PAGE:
Canadore Student Short Documentary, 43%, Premieres at imagineNATIVE Film + Media Arts Festival
Nov 14, 2019
Simon McKerral and Carter Rainville are 3rd year students in Canadore’s Digital Cinematography program. Their short documentary, 43%, tells the story of Rita Olink, a transgender woman and transgender rights activist. The film documents Olink’s experience in the transgender community along with raising awareness about gender dysphoria and suicide.
Their film was screened last spring at Canadore’s annual Media Showcase. After that, Rainville decided to submit the documentary to the film festival circuit, “I submitted it to imagineNATIVE during the summer and honestly forgot I did until I got the email saying it got in.” On October 25th, the film had its world premiere at the imagineNATIVE Film + Media Arts Festival in Toronto as part of the festival’s short film program, Perceptions. “I’m not a big city person but being in Toronto and seeing all these different indigenous films and creators really made me feel in the right place,” Rainville explained.
Now the short documentary will be screening again, this time at the North Bay Film Festival on Friday, November 15th.
McKerral and Rainville have known each other since elementary school and have been friends ever since. Both have also had an interest in film from a young age. “I have always been a writer and love to tell stories and I liked to make terrible shorts when I was young,” said Rainville, “I think my media teacher in high school, Stéphane Ostrander and the guest teacher Shawn really helped me understand my love for film.” McKerral had a similar interest in that area, “I’ve always been fascinated in storytelling in a writing aspect and became interested in film after Carter started majoring in Media in high school,” McKerral explained how they switched from Visual Arts to join Rainville in Media. From then on their love of films continued to grow and they both pursued a program in college related to cinematography.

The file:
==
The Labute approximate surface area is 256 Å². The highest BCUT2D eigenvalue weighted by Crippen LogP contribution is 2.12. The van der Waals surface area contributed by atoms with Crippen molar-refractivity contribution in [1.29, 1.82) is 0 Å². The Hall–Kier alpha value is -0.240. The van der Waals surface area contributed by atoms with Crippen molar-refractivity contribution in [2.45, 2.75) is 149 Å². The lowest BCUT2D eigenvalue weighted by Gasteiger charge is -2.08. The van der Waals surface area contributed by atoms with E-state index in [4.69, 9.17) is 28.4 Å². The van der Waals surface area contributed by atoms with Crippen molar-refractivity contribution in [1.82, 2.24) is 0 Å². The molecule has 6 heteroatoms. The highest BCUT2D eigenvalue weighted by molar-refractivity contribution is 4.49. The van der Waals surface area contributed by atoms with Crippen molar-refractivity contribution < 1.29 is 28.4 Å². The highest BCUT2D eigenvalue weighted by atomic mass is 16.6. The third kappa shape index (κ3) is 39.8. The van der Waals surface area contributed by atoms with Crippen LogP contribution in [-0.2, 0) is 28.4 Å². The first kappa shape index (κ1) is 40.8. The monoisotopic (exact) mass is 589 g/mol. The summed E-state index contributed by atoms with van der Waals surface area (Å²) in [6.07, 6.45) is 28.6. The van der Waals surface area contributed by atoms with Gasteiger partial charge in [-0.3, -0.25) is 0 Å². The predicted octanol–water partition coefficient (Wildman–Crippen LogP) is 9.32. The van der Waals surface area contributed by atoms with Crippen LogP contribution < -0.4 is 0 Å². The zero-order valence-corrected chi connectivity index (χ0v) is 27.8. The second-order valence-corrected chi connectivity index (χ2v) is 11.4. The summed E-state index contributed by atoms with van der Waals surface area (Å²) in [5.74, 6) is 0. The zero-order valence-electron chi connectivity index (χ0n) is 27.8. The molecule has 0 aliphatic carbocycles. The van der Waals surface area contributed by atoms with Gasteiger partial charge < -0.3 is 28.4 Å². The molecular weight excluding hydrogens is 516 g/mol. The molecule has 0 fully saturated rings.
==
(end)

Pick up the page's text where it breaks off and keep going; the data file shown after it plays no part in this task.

When they were in high school they attended a few GSA events and that is where they met Rita Olink. “She was a very important aspect of our lives…” said McKerral. In second year of the Digital Cinematography program they were given a project to make a short documentary. “Carter knew he wanted to do a documentary on trans issues and I was more than happy with that seeing as how we are both trans,” said McKerral.
“One of my main objectives when making a film or a documentary is always to project the voices of minorities that have had their voices shut out from the media,” Rainville explained, “I wanted to create the transgender representation that I missed out on as a kid and this was a good start.”
The short documentary was filmed in Sudbury where Rita Olink lives. While their time with Olink was only for a day it was an experience they will never forget. “Working with Rita was amazing. She’s the kindest soul I have ever met and I am still honored that she let us make a documentary on her,” Rainville expressed, “When people see transgender people that’s all they see sometimes. But being transgender is only one layer of someone and sure it’s a huge part of our identity but it’s not the whole of our identity. Rita really showcases that. She’s a woman who happens to be transgender but she’s also an activist, writer, friend and so much more.” Both were grateful to have the opportunity to meet and work with Olink.